“We are saddened by his demise… He was an ‘extreme mountaineer’ and had twice summitted the world’s highest mountain Mt. Everest, scaled other 8,000-metre-plus peaks like Mt. Dhaulagiri, Mt. Annapurna, Mt. Makalu, Mt. Shishapangma and Mt. Cho-Oyu, besides helping conserve the Himalayan environment,” Umesh Zirpe, an official of the Pune-based Giripremi mountaineering institute told.
Wongchu, who is survived by his wife and two daughters, was on Friday accorded a funeral with full state honours in Kathmandu with Nepal Prime Minister K.P.S. Oli and other top dignitaries present on the occasion. He was born in a remote Himalayan village, Tapting Chyangba in Solumhumbu district of eastern Nepal, and had lost his parents at a tender age.
In his teens, he became interested in climbing and became a professional climber, helper and rescuer for various expeditions to Mt. Everest and other high peaks in the Himalayas. Zirpe said the credit for taking a heavy camera to the roof of the world goes to Wongchu and enable shooting IMAX films from there.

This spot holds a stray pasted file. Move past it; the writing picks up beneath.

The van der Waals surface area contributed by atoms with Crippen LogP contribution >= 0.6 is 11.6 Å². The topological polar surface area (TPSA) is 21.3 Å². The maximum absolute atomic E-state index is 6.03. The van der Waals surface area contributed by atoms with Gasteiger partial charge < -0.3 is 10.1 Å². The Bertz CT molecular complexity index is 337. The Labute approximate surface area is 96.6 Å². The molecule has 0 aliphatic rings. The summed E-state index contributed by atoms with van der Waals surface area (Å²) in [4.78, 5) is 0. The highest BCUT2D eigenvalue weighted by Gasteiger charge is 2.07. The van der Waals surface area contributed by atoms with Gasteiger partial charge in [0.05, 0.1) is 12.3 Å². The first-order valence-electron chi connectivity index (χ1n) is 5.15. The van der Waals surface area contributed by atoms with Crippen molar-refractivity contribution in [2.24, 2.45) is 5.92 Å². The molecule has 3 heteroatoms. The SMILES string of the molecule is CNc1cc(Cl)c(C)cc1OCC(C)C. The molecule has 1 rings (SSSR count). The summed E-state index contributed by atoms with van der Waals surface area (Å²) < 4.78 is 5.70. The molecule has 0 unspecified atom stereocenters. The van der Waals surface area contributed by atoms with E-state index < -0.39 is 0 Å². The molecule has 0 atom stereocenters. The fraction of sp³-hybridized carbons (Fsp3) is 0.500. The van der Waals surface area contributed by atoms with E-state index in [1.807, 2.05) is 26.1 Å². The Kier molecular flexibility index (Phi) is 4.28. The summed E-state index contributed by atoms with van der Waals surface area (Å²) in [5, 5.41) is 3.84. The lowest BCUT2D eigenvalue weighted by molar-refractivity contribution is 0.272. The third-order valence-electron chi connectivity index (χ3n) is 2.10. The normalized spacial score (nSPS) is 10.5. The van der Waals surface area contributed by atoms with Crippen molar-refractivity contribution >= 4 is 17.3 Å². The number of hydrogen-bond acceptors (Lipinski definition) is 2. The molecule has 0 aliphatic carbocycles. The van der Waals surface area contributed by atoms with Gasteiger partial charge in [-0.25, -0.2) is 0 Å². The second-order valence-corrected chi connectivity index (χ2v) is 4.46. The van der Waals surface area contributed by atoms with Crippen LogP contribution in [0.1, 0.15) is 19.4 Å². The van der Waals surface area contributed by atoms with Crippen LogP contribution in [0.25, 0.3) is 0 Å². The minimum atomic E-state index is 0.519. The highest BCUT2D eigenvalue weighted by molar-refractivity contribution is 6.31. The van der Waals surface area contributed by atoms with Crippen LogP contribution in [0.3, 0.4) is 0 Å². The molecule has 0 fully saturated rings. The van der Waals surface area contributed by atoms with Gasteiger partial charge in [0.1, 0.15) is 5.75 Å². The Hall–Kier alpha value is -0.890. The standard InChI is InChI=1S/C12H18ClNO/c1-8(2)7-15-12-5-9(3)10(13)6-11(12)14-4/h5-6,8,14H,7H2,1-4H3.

“He was engaged in search and rescue operations of the victims in the 1996 tragedy on Mt. Everest and created a record ot staying for 18 days in above-7,000 metres altitude during that time, led the Everest Cleaning Expedition, and assisted BBC and National Geographic shooting expeditions to the world’s highest peak,” Zirpe added.
Besides, he had a burning desire to protect the Himalayan and surrounding environment, which led to his hosting the Nepal government’s cabinet meeting at the Mt. Everest Base Camp to highlight the ill-effects of pollution and global warming on the Himalayas and its high altitude peaks.
Several recommendations in this regard, including liability to bring back all garbage during Everest expeditions by the teams, were accepted by the Nepal government. Wongchu also contributed to his community with social, academic and community projects and was president of Everest Summitteers Association and a leading Sherpa agency, Peak Promotion.
After the disastrous Nepal earthquake in 2015, he had shifted to Pune and was treated for five months for cancer at Punarvasu Ayurvedik Clinic and Dinanath Mangeshkar Hospital.
“His situation deteriorated beyond salvage and as per his wishes, he was shifted back to Kathmandu on September 15. He was on life-support systems but passed away peacefully on December 30,” Zirpe said. (IANS)